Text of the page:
In an even more brazen example, Compile Heart put up a party member as DLC for Hyperdimension Neptunia. A character who joins your party during the course of a regular game, is listed in the manual and shown on the box, but refuses to actually fight for you until you pay the required fee. They did this twice in the same game. Unacceptable.
It’s clear that the big budget JRPG is faltering at the moment. Releases are few and far between, and those that do release have little commercial success unless they’re attached to a major franchise, much like the situation confronting movies these days. Releasing a game in the days of $60 HD epics is too risky to take chances on things consumers might not like, so where do we go from here?
A future draws near!! Command?
The future for the big budget RPG may never again match the past, but that doesn’t mean that there aren’t some people doing it correctly. Demon’s Souls, and the upcoming Dark Souls use the online connectivity in a novel way, allowing players to interact indirectly with each other, leaving messages and tips scrawled in the dungeons as they go along, as if you’re following behind some intrepid adventurers who have been there ahead of you. You see images of how people nearby have died, giving you warning to dangers, and it’s a novel premise that works well, without resorting to the old standby of multiplayer, the deathmatch.
Dragon Quest IX allowed players to interact with one another via wireless connection, fighting monsters and exploring dungeons as a team, along with having free quests for download after release (though to be fair, they were all stored on the game card, simply unlocked over time), and an shop whose inventory changed daily after connecting to the internet.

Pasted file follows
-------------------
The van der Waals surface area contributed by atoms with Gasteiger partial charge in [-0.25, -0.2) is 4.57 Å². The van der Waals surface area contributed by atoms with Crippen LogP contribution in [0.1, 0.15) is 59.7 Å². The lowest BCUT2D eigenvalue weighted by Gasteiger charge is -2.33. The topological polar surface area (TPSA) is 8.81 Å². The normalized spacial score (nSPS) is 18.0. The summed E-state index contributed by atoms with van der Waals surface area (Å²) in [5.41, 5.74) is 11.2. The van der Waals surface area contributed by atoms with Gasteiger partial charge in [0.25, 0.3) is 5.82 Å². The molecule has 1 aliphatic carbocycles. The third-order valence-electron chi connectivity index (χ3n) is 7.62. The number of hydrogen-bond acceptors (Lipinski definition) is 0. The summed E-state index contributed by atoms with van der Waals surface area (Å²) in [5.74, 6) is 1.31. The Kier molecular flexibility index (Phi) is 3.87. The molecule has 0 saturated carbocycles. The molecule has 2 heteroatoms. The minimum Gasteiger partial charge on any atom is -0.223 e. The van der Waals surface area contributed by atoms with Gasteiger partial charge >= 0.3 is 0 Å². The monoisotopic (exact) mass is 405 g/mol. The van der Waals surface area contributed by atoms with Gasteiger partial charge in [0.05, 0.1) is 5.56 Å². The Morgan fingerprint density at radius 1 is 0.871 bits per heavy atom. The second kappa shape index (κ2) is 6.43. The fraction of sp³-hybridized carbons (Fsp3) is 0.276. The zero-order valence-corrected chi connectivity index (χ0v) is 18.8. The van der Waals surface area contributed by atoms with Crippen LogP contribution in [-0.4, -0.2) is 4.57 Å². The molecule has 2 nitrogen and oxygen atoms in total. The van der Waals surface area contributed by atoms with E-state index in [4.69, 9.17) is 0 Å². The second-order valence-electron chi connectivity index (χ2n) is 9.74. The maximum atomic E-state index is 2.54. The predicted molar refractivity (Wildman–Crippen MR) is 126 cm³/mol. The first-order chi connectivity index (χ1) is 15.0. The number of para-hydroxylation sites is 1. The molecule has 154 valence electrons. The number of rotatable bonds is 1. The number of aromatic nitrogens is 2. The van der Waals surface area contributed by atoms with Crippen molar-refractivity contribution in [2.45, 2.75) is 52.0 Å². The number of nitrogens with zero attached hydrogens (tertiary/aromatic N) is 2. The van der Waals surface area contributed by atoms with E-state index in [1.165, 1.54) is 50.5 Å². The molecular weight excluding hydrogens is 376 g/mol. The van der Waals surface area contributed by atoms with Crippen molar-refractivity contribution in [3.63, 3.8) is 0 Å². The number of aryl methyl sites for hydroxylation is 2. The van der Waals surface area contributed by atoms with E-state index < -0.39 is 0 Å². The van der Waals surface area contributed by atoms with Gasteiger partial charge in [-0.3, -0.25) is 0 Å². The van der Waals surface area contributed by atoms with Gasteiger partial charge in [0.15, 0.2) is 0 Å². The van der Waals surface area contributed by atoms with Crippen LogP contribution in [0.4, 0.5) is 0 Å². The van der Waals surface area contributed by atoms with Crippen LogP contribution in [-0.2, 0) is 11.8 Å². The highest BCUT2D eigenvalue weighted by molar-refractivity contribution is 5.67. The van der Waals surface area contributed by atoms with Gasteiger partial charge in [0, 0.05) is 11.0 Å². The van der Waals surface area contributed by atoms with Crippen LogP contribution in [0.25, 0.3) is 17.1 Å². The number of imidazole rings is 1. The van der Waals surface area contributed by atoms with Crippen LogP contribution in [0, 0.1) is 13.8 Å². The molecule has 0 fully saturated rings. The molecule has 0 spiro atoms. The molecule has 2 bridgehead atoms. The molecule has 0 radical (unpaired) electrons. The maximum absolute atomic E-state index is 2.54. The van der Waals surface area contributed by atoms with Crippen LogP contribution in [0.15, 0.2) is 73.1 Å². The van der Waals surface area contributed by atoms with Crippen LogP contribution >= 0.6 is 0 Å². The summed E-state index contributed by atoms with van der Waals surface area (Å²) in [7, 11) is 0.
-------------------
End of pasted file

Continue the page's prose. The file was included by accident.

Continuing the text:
Square-Enix themselves had an interesting idea with the implementation of the “sequel” to Final Fantasy IV, The After Years. The game was sold in chapters, with each one focusing on a different party composition, tying together with a final chapter in the end. It did not sell too well on the WiiWare service, and was bundled together with the recent PSP remake, but it brings up an interesting idea.
Imagine, for the sake of argument, a downloadable game called Final Fantasy Tales. Sold for the price of $20, it could be a modestly designed game, with a cheerful and stylized look, cutting down on development costs and allowing them to market it as a return to “Classic Final Fantasy”. The base game would come with a fully fledged RPG tale, offering a competent experience.
However, it would also make use of the strengths of the current era. Why not allow players to interact with each other in some way? Go to a shop to sell your goods, and you end up listing them on an online marketplace for other people to buy and scour through for deals. Final Fantasy’s usual minigames could be played against other people, complete with leaderboards. Most importantly, offer new tales for download, reusing the same base game engine, while changing up the setting and assets. They could sell them for $15 each, (which is a much better value than buying a total of 6 maps for Call of Duty), and have a game that not only plays to the strengths of the current generation, but offers a much more attractive return on investment.
Now, with all the doom and gloom present in this article so far, you might think that the genre is headed to its end, however it has found a nice home on portable devices. The releases on the PSP and the DS have often been able to evoke that golden age, with the lower development costs and quicker development time allowing riskier games to see release.If care can be taken to continue this as handheld devices start to near the power of the HD consoles, we may simply see the major shift of JRPG development transferred there instead.